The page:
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ALGOL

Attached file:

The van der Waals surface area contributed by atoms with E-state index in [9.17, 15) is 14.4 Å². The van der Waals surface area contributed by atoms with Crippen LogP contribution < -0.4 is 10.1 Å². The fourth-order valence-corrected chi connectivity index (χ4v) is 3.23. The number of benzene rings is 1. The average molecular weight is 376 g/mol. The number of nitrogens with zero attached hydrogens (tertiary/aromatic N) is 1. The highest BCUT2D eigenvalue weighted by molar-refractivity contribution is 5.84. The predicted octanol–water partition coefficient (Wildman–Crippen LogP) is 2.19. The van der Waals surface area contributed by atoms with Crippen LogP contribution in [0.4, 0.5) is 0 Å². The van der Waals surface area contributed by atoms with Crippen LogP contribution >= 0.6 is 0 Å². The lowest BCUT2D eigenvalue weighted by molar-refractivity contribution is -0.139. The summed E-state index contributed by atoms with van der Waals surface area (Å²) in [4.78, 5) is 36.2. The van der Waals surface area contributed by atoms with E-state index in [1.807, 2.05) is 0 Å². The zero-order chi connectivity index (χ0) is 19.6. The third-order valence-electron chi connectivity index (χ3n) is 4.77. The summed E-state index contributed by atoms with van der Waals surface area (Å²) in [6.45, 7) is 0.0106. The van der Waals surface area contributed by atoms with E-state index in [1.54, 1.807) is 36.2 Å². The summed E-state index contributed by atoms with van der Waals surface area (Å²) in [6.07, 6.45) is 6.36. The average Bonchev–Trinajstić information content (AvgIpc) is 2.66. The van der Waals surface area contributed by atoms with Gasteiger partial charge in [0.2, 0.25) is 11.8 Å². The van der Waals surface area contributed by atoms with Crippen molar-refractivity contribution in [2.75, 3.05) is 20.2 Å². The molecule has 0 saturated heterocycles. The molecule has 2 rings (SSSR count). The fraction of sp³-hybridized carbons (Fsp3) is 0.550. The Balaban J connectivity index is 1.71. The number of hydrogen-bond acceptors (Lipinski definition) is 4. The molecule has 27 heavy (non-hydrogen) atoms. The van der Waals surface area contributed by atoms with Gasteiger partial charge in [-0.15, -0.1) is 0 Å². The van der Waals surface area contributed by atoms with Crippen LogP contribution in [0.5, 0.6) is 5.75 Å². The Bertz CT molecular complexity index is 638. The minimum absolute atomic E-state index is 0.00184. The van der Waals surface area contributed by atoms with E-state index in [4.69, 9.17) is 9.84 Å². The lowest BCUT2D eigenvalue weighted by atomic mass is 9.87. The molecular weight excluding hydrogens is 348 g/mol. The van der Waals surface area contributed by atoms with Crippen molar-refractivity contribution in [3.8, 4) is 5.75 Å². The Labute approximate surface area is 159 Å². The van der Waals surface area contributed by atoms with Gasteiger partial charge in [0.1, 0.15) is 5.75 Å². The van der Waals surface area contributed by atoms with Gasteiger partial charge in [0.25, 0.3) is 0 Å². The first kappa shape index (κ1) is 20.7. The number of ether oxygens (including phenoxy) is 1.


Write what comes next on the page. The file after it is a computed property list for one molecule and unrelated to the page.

Surely one of the most remarkable stars of the sky and appropriately one of the most famed, Algol is the second magnitude Beta star of Perseus, the great mythological hero who rescued Andromeda from Cetus the Sea Monster. The Arabic name, "al Ghul" (related to our word "ghoul") means "the demon," from a longer phrase that refers to the demon's head. In Greek mythology, Algol represents the Medusa's head with which Perseus turned Cetus to stone, the star considered an "unlucky" one for centuries. To the eye, the class B star appears rather normal, its slightly bluish white light radiating from a surface with a temperature of about 12,000 K. Like the Sun, it is a "main sequence" star fusing hydrogen in its core, though it is three to four times more massive. From its distance of 93 light years, we calculate a visual luminosity 98 times that of the Sun, raised to 200 times if we factor in the invisible ultraviolet light radiated by the hot surface. Steady observation, however, reveals a surprise. As regular as clockwork, every 2.87 days, the brightness of the star plummets from mid second magnitude to dim third, to less than a third normal, the whole event (including recovery) taking only a few hours. Though the variation was discovered in 1667, it was probably known long before that and is probably the reason for the star's bad reputation. The cause of the sudden drop is a stellar eclipse. Algol is a close double star whose components orbit each other every 2.87 days. The companion to the visually observed star is a much dimmer but also larger orange (class K) giant star that each orbit simply gets in the way of the brighter smaller blue- white star. The eclipse is only partial, some of the light of the principal component still shining brightly through. Algol is famed first as a prototype of the class of eclipsing variable stars, of which thousands are known. They are among the most important kinds of stars known, as they provide us with information on stellar masses and dimensions. But Algol is equally famed for the "Algol paradox." The higher the mass of a star, the shorter its lifetime, as its fuel is used so much faster. The companion to Algol is the dying giant star. Yet it is the LESS massive of the two. The only explanation is that the dim companion has lost mass. The two stars are so close together, separated by less than a tenth the distance between the Earth and the Sun, and the giant has grown so large, that the bright star produces tides in the large one. Matter then flows in the reverse direction, from the large one to the small bright one, the effect directly observed. The star is no demon at all, but a true friend, teaching us how stars interact and die, the effects of which you can see from your own backyard with no telescope at all.